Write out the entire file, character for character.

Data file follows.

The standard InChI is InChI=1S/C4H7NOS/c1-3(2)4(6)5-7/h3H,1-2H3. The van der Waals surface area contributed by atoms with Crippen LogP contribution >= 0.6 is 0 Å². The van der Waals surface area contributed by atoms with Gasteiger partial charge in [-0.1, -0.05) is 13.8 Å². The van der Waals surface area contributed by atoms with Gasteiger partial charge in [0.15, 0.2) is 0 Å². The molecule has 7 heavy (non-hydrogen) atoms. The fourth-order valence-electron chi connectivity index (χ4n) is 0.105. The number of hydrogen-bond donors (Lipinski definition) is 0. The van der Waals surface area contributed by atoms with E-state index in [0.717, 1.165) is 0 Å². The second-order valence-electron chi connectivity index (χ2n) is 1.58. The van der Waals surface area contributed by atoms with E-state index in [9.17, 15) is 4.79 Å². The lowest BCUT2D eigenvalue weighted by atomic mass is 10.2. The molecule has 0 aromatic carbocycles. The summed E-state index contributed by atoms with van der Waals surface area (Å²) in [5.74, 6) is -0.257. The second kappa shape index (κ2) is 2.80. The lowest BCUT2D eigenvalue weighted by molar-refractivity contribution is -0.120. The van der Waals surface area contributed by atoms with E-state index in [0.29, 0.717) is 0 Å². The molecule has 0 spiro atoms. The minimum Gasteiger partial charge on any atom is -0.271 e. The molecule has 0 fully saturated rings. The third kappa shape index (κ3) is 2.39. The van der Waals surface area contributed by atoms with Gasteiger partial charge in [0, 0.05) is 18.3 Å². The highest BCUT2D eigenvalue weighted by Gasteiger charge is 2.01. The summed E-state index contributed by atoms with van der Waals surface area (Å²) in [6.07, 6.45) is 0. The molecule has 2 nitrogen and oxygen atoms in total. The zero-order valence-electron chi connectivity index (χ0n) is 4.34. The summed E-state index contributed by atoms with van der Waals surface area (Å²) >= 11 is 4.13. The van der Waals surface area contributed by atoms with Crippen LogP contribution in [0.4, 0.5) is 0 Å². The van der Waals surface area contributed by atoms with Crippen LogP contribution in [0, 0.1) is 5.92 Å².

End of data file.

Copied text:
The standard InChI is InChI=1S/C4H7NOS/c1-3(2)4(6)5-7/h3H,1-2H3. The van der Waals surface area contributed by atoms with Crippen LogP contribution >= 0.6 is 0 Å². The van der Waals surface area contributed by atoms with Gasteiger partial charge in [-0.1, -0.05) is 13.8 Å². The van der Waals surface area contributed by atoms with Gasteiger partial charge in [0.15, 0.2) is 0 Å². The molecule has 7 heavy (non-hydrogen) atoms. The fourth-order valence-electron chi connectivity index (χ4n) is 0.105. The number of hydrogen-bond donors (Lipinski definition) is 0. The van der Waals surface area contributed by atoms with E-state index in [0.717, 1.165) is 0 Å². The second-order valence-electron chi connectivity index (χ2n) is 1.58. The van der Waals surface area contributed by atoms with E-state index in [9.17, 15) is 4.79 Å². The lowest BCUT2D eigenvalue weighted by atomic mass is 10.2. The molecule has 0 aromatic carbocycles. The summed E-state index contributed by atoms with van der Waals surface area (Å²) in [5.74, 6) is -0.257. The second kappa shape index (κ2) is 2.80. The lowest BCUT2D eigenvalue weighted by molar-refractivity contribution is -0.120. The van der Waals surface area contributed by atoms with E-state index in [0.29, 0.717) is 0 Å². The molecule has 0 spiro atoms. The minimum Gasteiger partial charge on any atom is -0.271 e. The molecule has 0 fully saturated rings. The third kappa shape index (κ3) is 2.39. The van der Waals surface area contributed by atoms with Gasteiger partial charge in [0, 0.05) is 18.3 Å². The highest BCUT2D eigenvalue weighted by Gasteiger charge is 2.01. The summed E-state index contributed by atoms with van der Waals surface area (Å²) in [6.07, 6.45) is 0. The molecule has 2 nitrogen and oxygen atoms in total. The zero-order valence-electron chi connectivity index (χ0n) is 4.34. The summed E-state index contributed by atoms with van der Waals surface area (Å²) >= 11 is 4.13. The van der Waals surface area contributed by atoms with Crippen LogP contribution in [0.4, 0.5) is 0 Å². The van der Waals surface area contributed by atoms with Crippen LogP contribution in [0, 0.1) is 5.92 Å².